In the 1996 Summer Olympics in Atlanta, GA, USA, Canada's Donovan Bailey ran the 100-meter sprint in 9.84 seconds. He was acclaimed the world's fastest man, and experts analyzed the race tapes to learn how he did it. All agreed that he started in the back of the pack and then overtook other runners in a dramatic mid-race surge. The victory almost didn't happen. After so many wins, Bailey admitted he'd become overconfident and found it difficult to obey his coaches and maintain rigorous training, but the tapes also revealed that he was still accelerating at the end.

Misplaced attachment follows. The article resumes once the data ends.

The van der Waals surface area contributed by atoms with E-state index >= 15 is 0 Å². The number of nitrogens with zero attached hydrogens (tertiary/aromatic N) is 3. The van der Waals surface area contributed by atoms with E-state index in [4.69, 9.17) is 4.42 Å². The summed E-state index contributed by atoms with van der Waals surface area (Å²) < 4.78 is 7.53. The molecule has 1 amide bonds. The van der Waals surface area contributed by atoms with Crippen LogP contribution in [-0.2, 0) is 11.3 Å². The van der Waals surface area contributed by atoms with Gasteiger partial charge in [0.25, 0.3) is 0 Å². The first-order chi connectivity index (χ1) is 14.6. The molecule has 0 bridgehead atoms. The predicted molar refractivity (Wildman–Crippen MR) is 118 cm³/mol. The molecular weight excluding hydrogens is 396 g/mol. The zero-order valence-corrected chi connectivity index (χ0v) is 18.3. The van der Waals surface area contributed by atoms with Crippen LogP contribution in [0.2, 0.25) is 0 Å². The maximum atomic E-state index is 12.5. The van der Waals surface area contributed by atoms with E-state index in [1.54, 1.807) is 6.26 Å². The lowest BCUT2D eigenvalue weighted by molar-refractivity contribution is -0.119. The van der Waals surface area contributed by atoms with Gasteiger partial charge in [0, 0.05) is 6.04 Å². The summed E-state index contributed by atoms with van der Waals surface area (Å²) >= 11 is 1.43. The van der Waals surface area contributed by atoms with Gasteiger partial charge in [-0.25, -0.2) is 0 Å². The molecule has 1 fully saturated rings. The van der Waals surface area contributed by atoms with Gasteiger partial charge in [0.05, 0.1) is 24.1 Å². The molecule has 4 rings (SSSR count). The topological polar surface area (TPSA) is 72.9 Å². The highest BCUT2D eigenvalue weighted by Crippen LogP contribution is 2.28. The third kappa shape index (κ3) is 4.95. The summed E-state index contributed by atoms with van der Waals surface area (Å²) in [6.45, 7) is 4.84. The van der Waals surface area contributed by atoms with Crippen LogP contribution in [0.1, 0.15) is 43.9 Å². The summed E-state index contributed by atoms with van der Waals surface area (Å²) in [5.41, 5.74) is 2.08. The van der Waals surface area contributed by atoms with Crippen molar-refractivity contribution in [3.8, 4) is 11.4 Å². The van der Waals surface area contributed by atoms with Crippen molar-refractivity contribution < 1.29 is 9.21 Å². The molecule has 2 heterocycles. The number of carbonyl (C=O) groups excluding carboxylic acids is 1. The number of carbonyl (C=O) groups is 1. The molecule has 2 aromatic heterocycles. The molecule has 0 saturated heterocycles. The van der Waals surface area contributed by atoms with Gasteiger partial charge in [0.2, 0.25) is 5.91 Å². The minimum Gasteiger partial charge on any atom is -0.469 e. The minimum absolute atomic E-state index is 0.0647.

I've almost finished "the race that is set before us" (Hebrews 12:1) and sprinting is no longer an option. When someone at church asks me to teach Sunday School I'm tempted to say, "Been there. Done that. Let the younger folks do it now." But like Bailey's coach, my Coach won't let me coast. Growing older means I have more time to exercise the gifts God has given me. Instead of slowing down, I want to be accelerating when I cross the finish line.